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Attachment to God as a source of struggle and strength: A prospective study exploring Christiansí relationship with God, coping with negative events, and wellbeing.

Ms. Sarah Calvert

Theory and evidence suggest that an individual’s faith relationship with God can function as an attachment relationship. Attachment theory may therefore provide a useful framework for understanding religious individuals’ experiences of their relationship with God and the associations between this relationship and their mental health. One of the key mechanisms through which attachment relationships influence mental health is via the process of affect-regulation, particularly when experiencing negative events.

Conflict of Interest: None disclosed
Recorded: Sydney, Australia, July 2008

Sarah Calvert
Sarah Calvert
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VideoAttachment to God as a source of struggle and strength: A prospective study exploring Christiansí relationship with God, coping with negative events, and wellbeing.Sarah Calvert25'15"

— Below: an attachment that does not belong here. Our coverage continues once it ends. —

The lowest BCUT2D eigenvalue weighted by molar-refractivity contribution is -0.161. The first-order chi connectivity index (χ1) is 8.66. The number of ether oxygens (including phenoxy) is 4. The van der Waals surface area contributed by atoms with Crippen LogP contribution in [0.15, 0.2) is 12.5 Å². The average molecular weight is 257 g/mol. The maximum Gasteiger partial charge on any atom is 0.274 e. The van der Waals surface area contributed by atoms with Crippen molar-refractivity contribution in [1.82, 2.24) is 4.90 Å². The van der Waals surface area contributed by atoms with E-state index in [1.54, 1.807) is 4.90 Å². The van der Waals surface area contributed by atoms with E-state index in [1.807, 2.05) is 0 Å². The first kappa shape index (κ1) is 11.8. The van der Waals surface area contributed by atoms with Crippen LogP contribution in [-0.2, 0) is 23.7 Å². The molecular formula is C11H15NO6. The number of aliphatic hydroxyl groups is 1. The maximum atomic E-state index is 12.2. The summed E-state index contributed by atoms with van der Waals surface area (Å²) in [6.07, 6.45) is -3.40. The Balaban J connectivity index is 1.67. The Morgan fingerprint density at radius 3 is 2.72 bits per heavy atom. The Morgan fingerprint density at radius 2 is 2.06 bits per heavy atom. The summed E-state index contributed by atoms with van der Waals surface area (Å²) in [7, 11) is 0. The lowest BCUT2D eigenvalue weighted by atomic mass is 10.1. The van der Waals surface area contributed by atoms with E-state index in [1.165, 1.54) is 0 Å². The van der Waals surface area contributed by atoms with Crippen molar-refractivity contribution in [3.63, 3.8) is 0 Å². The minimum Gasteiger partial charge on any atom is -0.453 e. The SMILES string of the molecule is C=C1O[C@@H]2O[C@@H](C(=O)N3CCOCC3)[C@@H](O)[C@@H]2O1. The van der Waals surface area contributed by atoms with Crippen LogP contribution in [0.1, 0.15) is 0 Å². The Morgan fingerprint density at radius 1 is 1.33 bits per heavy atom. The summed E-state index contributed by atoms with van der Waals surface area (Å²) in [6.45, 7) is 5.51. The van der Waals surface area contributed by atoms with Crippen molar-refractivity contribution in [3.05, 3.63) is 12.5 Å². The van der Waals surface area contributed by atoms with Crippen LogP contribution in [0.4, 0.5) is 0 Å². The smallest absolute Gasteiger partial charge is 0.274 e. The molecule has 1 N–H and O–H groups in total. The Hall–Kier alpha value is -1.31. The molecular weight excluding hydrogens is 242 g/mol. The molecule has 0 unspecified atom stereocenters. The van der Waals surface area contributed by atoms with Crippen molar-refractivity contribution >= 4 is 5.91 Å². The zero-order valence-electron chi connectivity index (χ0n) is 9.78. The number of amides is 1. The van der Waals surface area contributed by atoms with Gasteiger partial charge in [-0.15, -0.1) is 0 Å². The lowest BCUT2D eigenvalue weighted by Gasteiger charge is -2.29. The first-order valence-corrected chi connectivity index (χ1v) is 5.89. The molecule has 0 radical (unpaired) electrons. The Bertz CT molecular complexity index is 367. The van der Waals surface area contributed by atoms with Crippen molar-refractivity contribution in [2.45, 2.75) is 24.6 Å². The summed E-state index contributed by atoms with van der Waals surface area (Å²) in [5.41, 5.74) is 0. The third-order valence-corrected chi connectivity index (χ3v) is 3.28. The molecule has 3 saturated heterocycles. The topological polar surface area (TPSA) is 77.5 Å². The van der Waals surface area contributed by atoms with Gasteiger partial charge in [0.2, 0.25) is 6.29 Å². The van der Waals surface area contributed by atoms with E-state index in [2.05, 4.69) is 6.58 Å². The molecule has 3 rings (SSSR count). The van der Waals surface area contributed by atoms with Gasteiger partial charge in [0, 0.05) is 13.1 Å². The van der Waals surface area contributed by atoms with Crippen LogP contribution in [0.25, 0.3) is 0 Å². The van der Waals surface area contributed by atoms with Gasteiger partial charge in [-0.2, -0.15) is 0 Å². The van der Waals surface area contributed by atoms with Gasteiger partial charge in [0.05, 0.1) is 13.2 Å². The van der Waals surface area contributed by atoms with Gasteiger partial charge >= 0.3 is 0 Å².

icon mp3.gifAttachment to God as a source of struggle and strength: A prospective study exploring Christiansí relationship with God, coping with negative events, and wellbeing.Sarah Calvert 


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Ms. Sarah Calvert

Sarah Calvert is a clinical psychology student at Massey University, New Zealand, currently working toward her PhD. She is interested in how the spiritual and psychological aspects of people's lives and faith inter-relate and influence each other. Having seen first-hand the potential for the spiritual dimension to provide both a powerful source of strength and wellbeing, but also a significant source of distress, she hopes to help raise awareness of the need to assess and incorporate this area in therapy. Her PhD is thus focused on the way in which a core dimension of spirituality – people’s experience of their relationship with God – interacts with their well-being, particularly in times of adversity.

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